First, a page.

About 163,000 people are in quarantine after testing positive and about 52,000 are in isolation after having contact with an infected person. Like the US, Switzerland recently halved its isolation period to five days from 10.
Deaths remain at a low level of about 20 a day, and intensive-care unit occupancy remains manageable, said Virginie Masserey, head of infection control at Switzerland’s Office of Public Health.
US opens access to free-test website
The US Postal Service opened access to a website that allows households to order one set of four free at-home Covid-19 tests. Each household is limited to one order, with kits expected to begin shipping later this month. The site is part of a push by the Biden administration to increase access to at-home tests, which have been in short supply since the start of the Omicron surge last month.
WHO warns against ending Covid strategies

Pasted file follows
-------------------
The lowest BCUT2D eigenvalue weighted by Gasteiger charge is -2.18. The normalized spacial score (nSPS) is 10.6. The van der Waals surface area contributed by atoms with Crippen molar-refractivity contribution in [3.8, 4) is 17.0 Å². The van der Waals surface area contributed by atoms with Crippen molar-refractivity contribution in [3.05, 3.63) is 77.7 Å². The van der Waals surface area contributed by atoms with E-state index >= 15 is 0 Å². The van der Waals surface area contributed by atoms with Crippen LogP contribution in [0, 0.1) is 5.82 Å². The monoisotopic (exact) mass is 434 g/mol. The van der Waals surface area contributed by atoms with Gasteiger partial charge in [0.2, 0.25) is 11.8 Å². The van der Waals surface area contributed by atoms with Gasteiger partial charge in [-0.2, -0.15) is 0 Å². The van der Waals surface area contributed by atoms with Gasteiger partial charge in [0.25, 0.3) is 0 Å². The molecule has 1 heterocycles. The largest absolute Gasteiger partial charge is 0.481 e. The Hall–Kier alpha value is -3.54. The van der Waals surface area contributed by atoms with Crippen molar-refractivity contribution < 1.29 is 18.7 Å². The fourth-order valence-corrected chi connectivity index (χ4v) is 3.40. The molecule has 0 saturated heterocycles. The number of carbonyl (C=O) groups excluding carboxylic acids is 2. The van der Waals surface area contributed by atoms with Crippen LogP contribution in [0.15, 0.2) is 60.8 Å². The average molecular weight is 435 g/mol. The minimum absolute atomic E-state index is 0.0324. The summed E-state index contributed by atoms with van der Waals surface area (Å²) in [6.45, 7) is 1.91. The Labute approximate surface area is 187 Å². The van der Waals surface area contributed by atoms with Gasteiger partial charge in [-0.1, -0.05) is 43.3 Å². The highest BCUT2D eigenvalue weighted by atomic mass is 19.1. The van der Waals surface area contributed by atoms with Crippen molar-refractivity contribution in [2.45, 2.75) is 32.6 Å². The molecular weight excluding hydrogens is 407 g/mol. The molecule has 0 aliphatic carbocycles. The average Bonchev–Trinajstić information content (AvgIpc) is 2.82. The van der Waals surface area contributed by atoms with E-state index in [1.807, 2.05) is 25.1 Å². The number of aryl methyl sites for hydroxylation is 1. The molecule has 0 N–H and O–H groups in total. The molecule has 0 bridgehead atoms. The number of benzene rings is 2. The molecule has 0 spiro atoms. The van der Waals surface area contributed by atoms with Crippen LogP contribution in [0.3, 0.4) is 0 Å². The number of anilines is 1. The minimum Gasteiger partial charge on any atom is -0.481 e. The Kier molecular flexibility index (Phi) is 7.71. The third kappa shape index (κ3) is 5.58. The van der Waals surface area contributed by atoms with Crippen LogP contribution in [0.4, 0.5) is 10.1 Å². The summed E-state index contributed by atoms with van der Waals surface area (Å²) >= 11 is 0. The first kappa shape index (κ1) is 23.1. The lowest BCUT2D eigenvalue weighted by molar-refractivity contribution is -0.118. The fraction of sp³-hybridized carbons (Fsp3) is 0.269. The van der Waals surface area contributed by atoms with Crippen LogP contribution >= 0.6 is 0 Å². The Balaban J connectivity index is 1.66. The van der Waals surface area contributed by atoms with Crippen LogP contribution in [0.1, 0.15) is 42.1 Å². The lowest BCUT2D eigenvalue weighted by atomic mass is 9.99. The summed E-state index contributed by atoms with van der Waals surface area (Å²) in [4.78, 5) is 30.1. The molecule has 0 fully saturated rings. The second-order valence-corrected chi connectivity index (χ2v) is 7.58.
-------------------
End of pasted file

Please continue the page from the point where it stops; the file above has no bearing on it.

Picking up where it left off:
Omicron won’t be the last variant, and comprehensive strategies are still needed to reduce severe disease, deaths and transmission, according to Maria Van Kerkhove, the WHO’s technical lead officer on Covid.
She said at a briefing on Tuesday that countries shouldn’t abandon well-established, life-saving interventions, such as social distancing, mask-wearing, good ventilation and avoiding crowds.
Bruce Aylward, senior adviser at the WHO, said that if countries give up, “there’ll be more transmission, more infections, more mutations and more risk in terms of variants. There are consequences, additional risks if you throw in the towel. We don’t understand all of the consequences of letting this thing run, so we really want to reduce transmission as much as possible.”
Two New York City subway lines resume service
Two New York City subway lines will be reinstated on Wednesday following weeks of suspension as the Metropolitan Transportation Authority (MTA) deals with staffing shortages prompted by the Omicron-fuelled Covid surge.